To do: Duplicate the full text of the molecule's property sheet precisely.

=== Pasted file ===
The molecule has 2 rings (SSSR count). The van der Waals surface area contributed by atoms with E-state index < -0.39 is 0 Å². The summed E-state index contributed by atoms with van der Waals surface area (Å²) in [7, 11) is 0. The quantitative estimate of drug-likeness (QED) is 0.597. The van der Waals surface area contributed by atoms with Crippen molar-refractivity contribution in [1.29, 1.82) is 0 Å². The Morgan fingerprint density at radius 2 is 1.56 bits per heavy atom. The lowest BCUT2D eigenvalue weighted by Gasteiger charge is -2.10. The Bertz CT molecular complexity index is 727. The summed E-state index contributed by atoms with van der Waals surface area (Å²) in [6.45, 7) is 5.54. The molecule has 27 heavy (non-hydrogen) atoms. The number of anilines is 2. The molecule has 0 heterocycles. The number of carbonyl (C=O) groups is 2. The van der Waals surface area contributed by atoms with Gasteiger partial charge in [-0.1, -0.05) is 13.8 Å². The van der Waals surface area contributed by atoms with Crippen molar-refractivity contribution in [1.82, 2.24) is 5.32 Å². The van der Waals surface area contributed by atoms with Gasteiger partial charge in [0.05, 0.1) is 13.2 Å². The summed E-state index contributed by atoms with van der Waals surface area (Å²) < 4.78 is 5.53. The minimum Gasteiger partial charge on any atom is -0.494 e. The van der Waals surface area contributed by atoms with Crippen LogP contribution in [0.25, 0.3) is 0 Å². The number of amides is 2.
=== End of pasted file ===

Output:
The molecule has 2 rings (SSSR count). The van der Waals surface area contributed by atoms with E-state index < -0.39 is 0 Å². The summed E-state index contributed by atoms with van der Waals surface area (Å²) in [7, 11) is 0. The quantitative estimate of drug-likeness (QED) is 0.597. The van der Waals surface area contributed by atoms with Crippen molar-refractivity contribution in [1.29, 1.82) is 0 Å². The Morgan fingerprint density at radius 2 is 1.56 bits per heavy atom. The lowest BCUT2D eigenvalue weighted by Gasteiger charge is -2.10. The Bertz CT molecular complexity index is 727. The summed E-state index contributed by atoms with van der Waals surface area (Å²) in [6.45, 7) is 5.54. The molecule has 27 heavy (non-hydrogen) atoms. The number of anilines is 2. The molecule has 0 heterocycles. The number of carbonyl (C=O) groups is 2. The van der Waals surface area contributed by atoms with Gasteiger partial charge in [-0.1, -0.05) is 13.8 Å². The van der Waals surface area contributed by atoms with Crippen molar-refractivity contribution in [1.82, 2.24) is 5.32 Å². The van der Waals surface area contributed by atoms with Gasteiger partial charge in [0.05, 0.1) is 13.2 Å². The summed E-state index contributed by atoms with van der Waals surface area (Å²) < 4.78 is 5.53. The minimum Gasteiger partial charge on any atom is -0.494 e. The van der Waals surface area contributed by atoms with Crippen LogP contribution in [0.25, 0.3) is 0 Å². The number of amides is 2.